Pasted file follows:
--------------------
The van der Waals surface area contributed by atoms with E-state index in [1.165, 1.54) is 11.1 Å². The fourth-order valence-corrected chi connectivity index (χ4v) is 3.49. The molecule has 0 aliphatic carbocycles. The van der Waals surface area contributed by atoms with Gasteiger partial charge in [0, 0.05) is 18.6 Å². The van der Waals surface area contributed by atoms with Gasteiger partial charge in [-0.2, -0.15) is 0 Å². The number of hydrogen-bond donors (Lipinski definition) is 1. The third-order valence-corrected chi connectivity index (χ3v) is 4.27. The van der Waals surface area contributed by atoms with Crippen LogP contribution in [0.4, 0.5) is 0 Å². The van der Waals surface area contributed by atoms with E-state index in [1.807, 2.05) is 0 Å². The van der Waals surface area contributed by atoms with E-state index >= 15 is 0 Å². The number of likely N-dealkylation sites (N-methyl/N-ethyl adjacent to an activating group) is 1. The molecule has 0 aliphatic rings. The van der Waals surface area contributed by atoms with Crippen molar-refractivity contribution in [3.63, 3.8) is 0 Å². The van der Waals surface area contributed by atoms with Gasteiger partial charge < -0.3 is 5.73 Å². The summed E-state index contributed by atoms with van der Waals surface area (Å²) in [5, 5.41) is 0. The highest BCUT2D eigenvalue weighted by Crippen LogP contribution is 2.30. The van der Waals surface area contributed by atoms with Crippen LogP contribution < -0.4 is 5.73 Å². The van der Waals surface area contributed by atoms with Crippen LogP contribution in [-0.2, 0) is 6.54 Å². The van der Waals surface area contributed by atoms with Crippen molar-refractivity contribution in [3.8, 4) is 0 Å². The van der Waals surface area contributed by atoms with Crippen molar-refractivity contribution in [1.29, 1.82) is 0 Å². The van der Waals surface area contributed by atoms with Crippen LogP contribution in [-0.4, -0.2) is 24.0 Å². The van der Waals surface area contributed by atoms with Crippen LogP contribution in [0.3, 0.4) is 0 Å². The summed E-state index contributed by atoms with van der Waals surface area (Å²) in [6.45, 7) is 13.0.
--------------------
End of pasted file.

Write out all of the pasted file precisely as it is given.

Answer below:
The van der Waals surface area contributed by atoms with E-state index in [1.165, 1.54) is 11.1 Å². The fourth-order valence-corrected chi connectivity index (χ4v) is 3.49. The molecule has 0 aliphatic carbocycles. The van der Waals surface area contributed by atoms with Gasteiger partial charge in [0, 0.05) is 18.6 Å². The van der Waals surface area contributed by atoms with Gasteiger partial charge in [-0.2, -0.15) is 0 Å². The number of hydrogen-bond donors (Lipinski definition) is 1. The third-order valence-corrected chi connectivity index (χ3v) is 4.27. The van der Waals surface area contributed by atoms with Crippen LogP contribution in [0.4, 0.5) is 0 Å². The van der Waals surface area contributed by atoms with E-state index in [1.807, 2.05) is 0 Å². The van der Waals surface area contributed by atoms with E-state index >= 15 is 0 Å². The number of likely N-dealkylation sites (N-methyl/N-ethyl adjacent to an activating group) is 1. The molecule has 0 aliphatic rings. The van der Waals surface area contributed by atoms with Crippen molar-refractivity contribution in [3.63, 3.8) is 0 Å². The van der Waals surface area contributed by atoms with Gasteiger partial charge < -0.3 is 5.73 Å². The summed E-state index contributed by atoms with van der Waals surface area (Å²) in [5, 5.41) is 0. The highest BCUT2D eigenvalue weighted by Crippen LogP contribution is 2.30. The van der Waals surface area contributed by atoms with Crippen LogP contribution < -0.4 is 5.73 Å². The van der Waals surface area contributed by atoms with Crippen LogP contribution in [-0.2, 0) is 6.54 Å². The van der Waals surface area contributed by atoms with Crippen molar-refractivity contribution in [3.8, 4) is 0 Å². The van der Waals surface area contributed by atoms with Crippen molar-refractivity contribution in [1.29, 1.82) is 0 Å². The van der Waals surface area contributed by atoms with Crippen LogP contribution in [-0.4, -0.2) is 24.0 Å². The van der Waals surface area contributed by atoms with Crippen LogP contribution in [0.3, 0.4) is 0 Å². The summed E-state index contributed by atoms with van der Waals surface area (Å²) in [6.45, 7) is 13.0.